Wash trimmed green beans and drain. Meanwhile, combine vinegar, water, and salt into a large saucepan. Bring to a boil. In each hot, sterilized pint jar, put one clove of garlic, 1 fresh dill head and a pinch of Chili Flakes or 1 teaspoon Garlic granules, 1 teaspoon Dill seed, and a pinch of Chili Flakes. Arrange the beans lengthwise in the jar (it’s fine if you just pack them in there too) and cover with the vinegar liquid. Leave about ½ inch room at the top of the jar. Put lids and rings on and process in a boiling water bath for about 10 minutes. This makes approximately 4 pints. Allow 6+ weeks aging before eating.
Spicy Fruit Chutney
Like my relish recipe, I tend to adapt this to whatever extra fruits I have on hand. I do try to make it at least once every summer as it’s wonderful to have on hand for special holiday meals or to drizzle over cream cheese and crackers for a quick and easy appetizer.
4 quarts (14-16 cups) peeled, pitted, and chopped fruit such as pears, apples, plums, peaches, nectarines, etc. You can use all one type of fruit, or a combination.
1 cup organic raisins or dried cranberries, optional
2-3 cups organic brown sugar
1 cup chopped onion (white, yellow, red)
2 Tablespoons organic Brown or Yellow Mustard Seed
2 Tablespoons organic ground Ginger powder
1 Tablespoon organic Sea Salt or Pink Himalayan Salt
1 Tablespoon organic Garlic granules
1 Tablespoon organic Chili Flakes or 1 fresh hot chili pepper, chopped (seeds included—use latex gloves for cutting fresh chilies!)
3-4 cups organic apple cider vinegar
Mix all ingredients together in a large stock pot or sauce pan. Simmer on medium high heat until thick and well-combined. Ladle into hot, sterilized jars (I like to use a one cup, handled, glass Pyrex measuring cup for ladling into jars). Leave about ½ inch of head space and use a knife stirred through to remove any air bubbles. Put on lids and rings and process in a boiling water bath about 10 minutes. Makes about 7 pints of chutney.
Easy Dill Pickles
6 pounds of small to medium pickling cucumbers – sliced into spears or rounds (approximately 20 cucumbers)
4 cups organic vinegar, white or apple cider
4 cups water
4 Tablespoons organic Pickling Spice
2 Tablespoons organic Garlic, minced or fresh garlic cloves, peeled
4 Tablespoons organic Sea Salt
Fresh heads of dill or 3 Tablespoons organic Dill seed
In a large pan or pot, bring vinegar, water, and salt to a boil. Meanwhile, mix the Pickling Spice, Garlic, and Dill seed together in a bowl, if using the dried herbs. In each hot, sterilized jar, spoon 1 teaspoon of the mixed spices. If using fresh dill and garlic, put 1 clove of garlic and one dill head in each clean jar and add 1/2- 1 teaspoon Pickling Spice. Pack the cucumbers tightly into the jars and cover over with the hot vinegar liquid. Leave about 1/2 inch of head space. Put the lids and rings on and process in a boiling water bath for about 10 minutes. Makes 8-10 pint jars of pickles.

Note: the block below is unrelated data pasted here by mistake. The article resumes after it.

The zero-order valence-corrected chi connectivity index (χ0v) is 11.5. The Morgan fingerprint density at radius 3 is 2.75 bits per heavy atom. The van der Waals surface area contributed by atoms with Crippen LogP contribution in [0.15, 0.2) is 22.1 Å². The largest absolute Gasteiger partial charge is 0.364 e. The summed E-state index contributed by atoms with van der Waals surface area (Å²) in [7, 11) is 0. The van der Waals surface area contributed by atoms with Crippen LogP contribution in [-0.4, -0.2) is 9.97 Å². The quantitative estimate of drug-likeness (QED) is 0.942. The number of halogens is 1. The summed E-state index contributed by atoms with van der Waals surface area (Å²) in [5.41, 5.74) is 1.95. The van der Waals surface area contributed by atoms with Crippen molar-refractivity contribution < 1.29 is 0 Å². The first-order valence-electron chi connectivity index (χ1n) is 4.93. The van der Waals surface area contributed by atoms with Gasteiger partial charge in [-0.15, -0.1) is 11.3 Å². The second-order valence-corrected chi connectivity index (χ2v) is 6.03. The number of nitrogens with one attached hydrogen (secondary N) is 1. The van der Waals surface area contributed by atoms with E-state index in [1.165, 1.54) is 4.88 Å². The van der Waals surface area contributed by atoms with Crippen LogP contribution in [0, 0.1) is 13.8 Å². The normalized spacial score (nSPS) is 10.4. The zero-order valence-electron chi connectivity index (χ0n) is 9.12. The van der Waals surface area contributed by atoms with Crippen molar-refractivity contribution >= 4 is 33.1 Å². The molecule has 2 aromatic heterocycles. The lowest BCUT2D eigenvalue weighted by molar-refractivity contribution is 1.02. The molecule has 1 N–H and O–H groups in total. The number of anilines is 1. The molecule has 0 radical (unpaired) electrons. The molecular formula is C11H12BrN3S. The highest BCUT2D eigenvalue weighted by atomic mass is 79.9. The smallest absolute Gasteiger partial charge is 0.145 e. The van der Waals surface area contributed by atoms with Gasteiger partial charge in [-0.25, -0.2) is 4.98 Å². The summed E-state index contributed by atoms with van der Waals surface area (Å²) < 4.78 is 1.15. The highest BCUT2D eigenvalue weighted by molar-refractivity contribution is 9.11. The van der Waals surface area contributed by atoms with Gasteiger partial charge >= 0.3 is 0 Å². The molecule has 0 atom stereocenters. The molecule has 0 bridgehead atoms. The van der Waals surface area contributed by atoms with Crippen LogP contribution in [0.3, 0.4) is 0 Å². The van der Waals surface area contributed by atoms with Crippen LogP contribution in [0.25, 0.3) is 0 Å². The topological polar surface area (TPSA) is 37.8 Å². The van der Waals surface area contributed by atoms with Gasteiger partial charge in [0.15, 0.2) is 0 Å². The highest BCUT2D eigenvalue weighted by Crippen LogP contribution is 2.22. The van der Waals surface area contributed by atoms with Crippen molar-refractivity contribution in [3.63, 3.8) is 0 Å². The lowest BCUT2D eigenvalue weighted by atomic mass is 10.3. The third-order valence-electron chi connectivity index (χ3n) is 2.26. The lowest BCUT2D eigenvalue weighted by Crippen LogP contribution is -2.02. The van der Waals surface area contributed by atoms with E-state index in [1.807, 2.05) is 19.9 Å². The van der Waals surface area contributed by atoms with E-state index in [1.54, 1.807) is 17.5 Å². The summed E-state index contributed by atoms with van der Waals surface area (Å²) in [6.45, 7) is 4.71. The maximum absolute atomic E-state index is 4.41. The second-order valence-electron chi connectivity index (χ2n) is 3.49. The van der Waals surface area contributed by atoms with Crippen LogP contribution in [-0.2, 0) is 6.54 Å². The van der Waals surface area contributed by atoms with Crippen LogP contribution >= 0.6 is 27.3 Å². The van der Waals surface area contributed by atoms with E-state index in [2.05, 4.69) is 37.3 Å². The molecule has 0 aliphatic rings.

Posted by|10 August 2014
Who says tea can’t be dramatic? Flowering teas are one of life’s sweet, sensual pleasures – the sight, the scent, and the gently floral taste all make for a wonderful experience. I admit, sometimes it’s about showing off a little and creating a tea ceremony that sings special! Because these “tea flowers” are meant for a whole pot, they can have a subtle, mellow flavor. If you like your tea a little more potent, like I do, feel free to add some additional flavors. I like to infuse another herb or herbs first, and then use the strained infusion as the tea bath for the blooming flower. Since our flowering teas are a combination of green tea leaves and organic flowers, some great herbal additions include:
For one pot of tea, heat 3-4 cups of water to boiling. Add 3-5 Tablespoons of chosen herb (or combination) in an infuser, tea bag, or ball and steep for 2-3 minutes. I use more herb and go for a quick steep so that the water will still be hot for pouring over the Flowering Tea. Place tea flower in a clear glass tea pot or glass pitcher. Quickly strain infusion and pour over flower, allowing to steep until the flower opens. Enjoy!
Posted by|08 August 2014
This little jar of cradle cap salve is one of the newest formulas from our friends at Wild Carrot Herbals. It contains wild pansy (violet leaf) for its saponins and mucilaginous properties, combined with the calming and soothing properties of calendula and chamomile flowers. Violet is also the color for the crown chakra, making this salve the perfect combination for your little one’s scalp.
Wild Carrot has adopted the American Pika as the face of their Baby Carrot line. They are donating a portion of the proceeds from their entire line of Baby Carrot products to help conserve and maintain the natural habitat of this smallest member of the rabbit family.
Posted by|07 August 2014
We’re packing up and heading to Portland for the 31st annual Bite of Oregon this weekend!
Visit our booth to try beautiful artisan salts and organic gourmet peppercorns. We’ll also be brewing up tea samples of organic Hibiscus High and Mint Chocolate Mate. Tickets are only $5 for the day or $15 for the whole event. Sweet deal!
Hope to see you there!
Posted by|05 August 2014